- Book review (approximately 1000 words): You will write a short review of a recent or milestone book on classical rhetoric. You could use this assignment to develop your understanding of the ancient period and classical rhetoric, to expand the course perspective to include other issues or traditions, or to make connections between the ancient period and your research interests. You will work with your peers to revise the review, and then you will submit it along with a memo and a published review that serves as a model for your review. You should analyze the model and the journal it comes from in a couple of paragraphs in your memo. The memo should also include a paragraph on what you learned from writing the review and where you would like to go with your reading this term (the memos are discussed further below).
- An influence study (1500 words): In this short essay, you will examine the influence of one book on another. You should select sources that you may want to continue to work with in your annotated bibliography, controversia essay, and research proposal. The influence study will provide you with an opportunity to work on close reading and explications of texts of two books (or three books if you are working with one we read in class). One of the books may be the one you reviewed in the first essay. The idea is to begin with a couple of key texts and then in later papers to survey the developments associated with those texts. In your analysis, you may want to consider how the different historical or philosophical contexts affect how the authors understand a key concern such as invention. You may want to select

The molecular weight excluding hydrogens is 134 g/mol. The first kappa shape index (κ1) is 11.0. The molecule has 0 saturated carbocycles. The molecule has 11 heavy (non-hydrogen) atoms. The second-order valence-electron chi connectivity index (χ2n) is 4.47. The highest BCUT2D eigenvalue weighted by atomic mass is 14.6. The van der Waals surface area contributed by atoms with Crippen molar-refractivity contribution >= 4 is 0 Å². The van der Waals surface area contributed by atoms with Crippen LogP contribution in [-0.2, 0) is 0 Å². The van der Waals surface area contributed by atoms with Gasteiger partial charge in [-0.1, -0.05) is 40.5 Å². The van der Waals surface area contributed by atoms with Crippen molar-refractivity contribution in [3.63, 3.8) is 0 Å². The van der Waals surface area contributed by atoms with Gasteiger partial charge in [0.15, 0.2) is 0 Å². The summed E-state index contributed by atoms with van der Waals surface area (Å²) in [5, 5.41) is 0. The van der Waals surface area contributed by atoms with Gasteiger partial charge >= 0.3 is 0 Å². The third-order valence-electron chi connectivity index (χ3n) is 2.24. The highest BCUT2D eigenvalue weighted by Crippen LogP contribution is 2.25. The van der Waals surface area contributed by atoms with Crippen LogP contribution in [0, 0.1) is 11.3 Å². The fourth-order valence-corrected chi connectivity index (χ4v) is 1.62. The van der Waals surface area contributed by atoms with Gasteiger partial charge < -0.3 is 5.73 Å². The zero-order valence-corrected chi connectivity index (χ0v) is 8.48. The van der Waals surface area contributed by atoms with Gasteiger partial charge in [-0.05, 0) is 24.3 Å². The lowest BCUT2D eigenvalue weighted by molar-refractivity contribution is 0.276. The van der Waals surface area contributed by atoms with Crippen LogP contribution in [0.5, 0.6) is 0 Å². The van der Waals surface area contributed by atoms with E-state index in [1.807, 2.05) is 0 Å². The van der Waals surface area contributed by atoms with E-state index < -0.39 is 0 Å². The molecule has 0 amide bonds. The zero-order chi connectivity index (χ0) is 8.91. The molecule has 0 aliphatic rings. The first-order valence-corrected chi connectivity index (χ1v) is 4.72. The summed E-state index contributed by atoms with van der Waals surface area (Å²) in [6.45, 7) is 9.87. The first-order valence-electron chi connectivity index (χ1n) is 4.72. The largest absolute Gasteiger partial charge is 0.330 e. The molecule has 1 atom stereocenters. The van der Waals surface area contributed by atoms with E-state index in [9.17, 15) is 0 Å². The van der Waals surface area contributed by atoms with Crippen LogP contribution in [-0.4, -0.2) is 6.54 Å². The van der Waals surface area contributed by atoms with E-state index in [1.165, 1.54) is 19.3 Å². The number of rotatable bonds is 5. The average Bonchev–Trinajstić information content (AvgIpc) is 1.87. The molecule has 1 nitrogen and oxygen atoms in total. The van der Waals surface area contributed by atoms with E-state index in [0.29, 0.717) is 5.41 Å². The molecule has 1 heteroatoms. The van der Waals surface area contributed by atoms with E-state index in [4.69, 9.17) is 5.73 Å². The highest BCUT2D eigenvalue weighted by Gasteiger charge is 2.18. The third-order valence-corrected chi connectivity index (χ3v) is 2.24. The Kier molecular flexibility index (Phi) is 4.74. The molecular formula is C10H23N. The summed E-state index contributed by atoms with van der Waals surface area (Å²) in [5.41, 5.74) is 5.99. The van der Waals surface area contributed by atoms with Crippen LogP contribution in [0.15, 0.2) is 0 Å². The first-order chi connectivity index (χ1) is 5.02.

- an ancient text and a modern study, theory, or pedagogy (for example a textbook based on ancient principles);
- a scholarly book and a later scholarly book that is indebted to it (for instance a traditional study of the historical transition from orality to literacy and a more recent study that assumes that both literacy and orality are both highly mediated);
- a text read in class and two other books by the same author (for example, Plato's Phaedrus and his Republic and Menexenus--which includes an account of a speech by Aspasia);
- a couple of texts we read in class and a related work by either author (for example, Aristotle's Rhetoric and Ethics and a work by Cicero); or
- a text that we read in class and a couple from a tradition that opposes or simply differs from
- An annotated bibliography (approximately 15 items): The bibliography should include paragraphs summarizing each of the articles and books, and a cover memo of two or three paragraphs that frame the lines of inquiry in the sources. Your annotations should be well developed paragraphs of less than 100 words that summarize the sources and their claims to significance. You may include the works that you read for the other assignments, but you should not include other works that we have read for the course. Your cover memo should be similar to the paragraphs used to frame the bibliographies for the preliminary exams. This and the next assignments are meant to help you work on strategies that are needed in the comprehensive exams that you take after you finish your coursework. Review the process for the Comprehensive Examination, and consider the skills and criteria that are involved. A good example of the framing paragraphs and bibliography for the Comprehensive Exam is provided by Anna Varley's reading lists.